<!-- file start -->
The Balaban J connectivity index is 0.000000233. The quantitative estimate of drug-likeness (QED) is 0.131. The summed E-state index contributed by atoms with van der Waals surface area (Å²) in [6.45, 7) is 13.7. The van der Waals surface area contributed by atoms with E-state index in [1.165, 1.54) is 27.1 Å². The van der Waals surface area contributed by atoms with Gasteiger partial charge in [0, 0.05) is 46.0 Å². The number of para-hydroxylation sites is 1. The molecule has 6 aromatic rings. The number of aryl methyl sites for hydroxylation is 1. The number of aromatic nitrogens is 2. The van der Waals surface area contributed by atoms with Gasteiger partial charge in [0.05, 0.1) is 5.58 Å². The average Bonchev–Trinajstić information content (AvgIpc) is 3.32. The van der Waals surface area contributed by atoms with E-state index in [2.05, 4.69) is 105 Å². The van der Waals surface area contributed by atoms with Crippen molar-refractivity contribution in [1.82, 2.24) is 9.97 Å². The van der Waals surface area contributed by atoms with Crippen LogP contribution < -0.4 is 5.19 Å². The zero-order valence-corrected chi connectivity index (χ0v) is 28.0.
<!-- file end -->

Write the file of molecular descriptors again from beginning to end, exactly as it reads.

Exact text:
The Balaban J connectivity index is 0.000000233. The quantitative estimate of drug-likeness (QED) is 0.131. The summed E-state index contributed by atoms with van der Waals surface area (Å²) in [6.45, 7) is 13.7. The van der Waals surface area contributed by atoms with E-state index in [1.165, 1.54) is 27.1 Å². The van der Waals surface area contributed by atoms with Gasteiger partial charge in [0, 0.05) is 46.0 Å². The number of para-hydroxylation sites is 1. The molecule has 6 aromatic rings. The number of aryl methyl sites for hydroxylation is 1. The number of aromatic nitrogens is 2. The van der Waals surface area contributed by atoms with Gasteiger partial charge in [0.05, 0.1) is 5.58 Å². The average Bonchev–Trinajstić information content (AvgIpc) is 3.32. The van der Waals surface area contributed by atoms with E-state index in [2.05, 4.69) is 105 Å². The van der Waals surface area contributed by atoms with Crippen molar-refractivity contribution in [1.82, 2.24) is 9.97 Å². The van der Waals surface area contributed by atoms with Crippen LogP contribution < -0.4 is 5.19 Å². The zero-order valence-corrected chi connectivity index (χ0v) is 28.0.